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"It's a cracker. Loved it!" ..   James Black, RocKwiz


"My Favourite music book for 2010"....

Martin Jones, editor, Rhythms Magazine


"One of the best muso books I've read" .. David Day

From  Folkworks  in California

Is there a reason for a folk music fan from the United States to read Don Morrison’s book about the nitty gritty of the Australian music scene? Yes. Because it’s a good read, although few of us outside of Texans ever had to drive so far to a gig.

Don Morrison has over thirty years of experience in the music business. Although his “day job” is constructing world class resophonic guitars, he’s always been a performer, and as such he’s driven the crappy vans that break down on a regular basis. He’s been lied to and cheated by promoters and club owners. He’s seen talented band members give up and float away. He’s seen success, and he’s seen failure. And through all of this, he’s been able to balance his odd profession with a keen sense of humor, and the ability to turn a good phrase.

In the 1980s, Don ran towards the stardom light in a band called the Bodgies. After conquering their hometown of Adelaide, the boys took to the road, which is Australia can be a long road. Anecdotes about their ancient PA system or dodgy guitars will sound familiar to anyone who had tread on the band road. The burning van may not have happened to all of us, though. After Adelaide, the boys move to the big city of Melbourne. More stories, more touring, more grabbing for the brass ring. The Bodgies worked tremendously hard, played tons of gigs and yet kept having that elusive stardom just out of grasp. They rubbed elbows with the stars, and formulated a “people’s band” devoid of the trappings that most bands demanded. Rather than an exclusive dressing room, they posted a sign allowing full access to anyone.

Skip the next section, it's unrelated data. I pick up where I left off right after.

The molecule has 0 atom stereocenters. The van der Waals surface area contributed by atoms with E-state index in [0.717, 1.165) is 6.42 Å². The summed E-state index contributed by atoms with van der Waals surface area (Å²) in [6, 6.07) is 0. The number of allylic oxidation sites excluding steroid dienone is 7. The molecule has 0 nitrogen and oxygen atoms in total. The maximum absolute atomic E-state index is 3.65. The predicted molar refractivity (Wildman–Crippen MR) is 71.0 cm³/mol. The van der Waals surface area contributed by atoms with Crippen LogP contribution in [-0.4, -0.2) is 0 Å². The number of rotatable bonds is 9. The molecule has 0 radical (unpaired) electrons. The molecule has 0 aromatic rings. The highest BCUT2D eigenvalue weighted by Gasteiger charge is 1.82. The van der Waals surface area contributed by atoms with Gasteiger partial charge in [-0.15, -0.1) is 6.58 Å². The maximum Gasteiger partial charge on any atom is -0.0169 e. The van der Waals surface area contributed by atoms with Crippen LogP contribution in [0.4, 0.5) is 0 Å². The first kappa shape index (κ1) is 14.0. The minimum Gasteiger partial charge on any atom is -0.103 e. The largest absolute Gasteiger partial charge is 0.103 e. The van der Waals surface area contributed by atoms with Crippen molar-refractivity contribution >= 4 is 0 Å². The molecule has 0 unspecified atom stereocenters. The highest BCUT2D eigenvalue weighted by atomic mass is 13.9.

But the rigors of the road and endless gigging finally tire Morrison and he “retires” with a job with the Australian government tax department. The muse returns and he runs through several bands, including Prawnhead and The Lonely Cosmonauts. With the latter he mingles with the colorful cast of “The Hillbilly Hoot,” a one hour radio show featuring all varieties of roots music. The former features his family, and allows Don the ability to be a good dad and a rocker. Despite (or perhaps because of) all the ups and downs, Morrison keeps his cool and relishes the little things. Like the day he sat eating fish and chips and watching a BMW attempt to offload a jet ski and instead roll into the drink…

All in all, a good funny read.

Dennis Roger Reed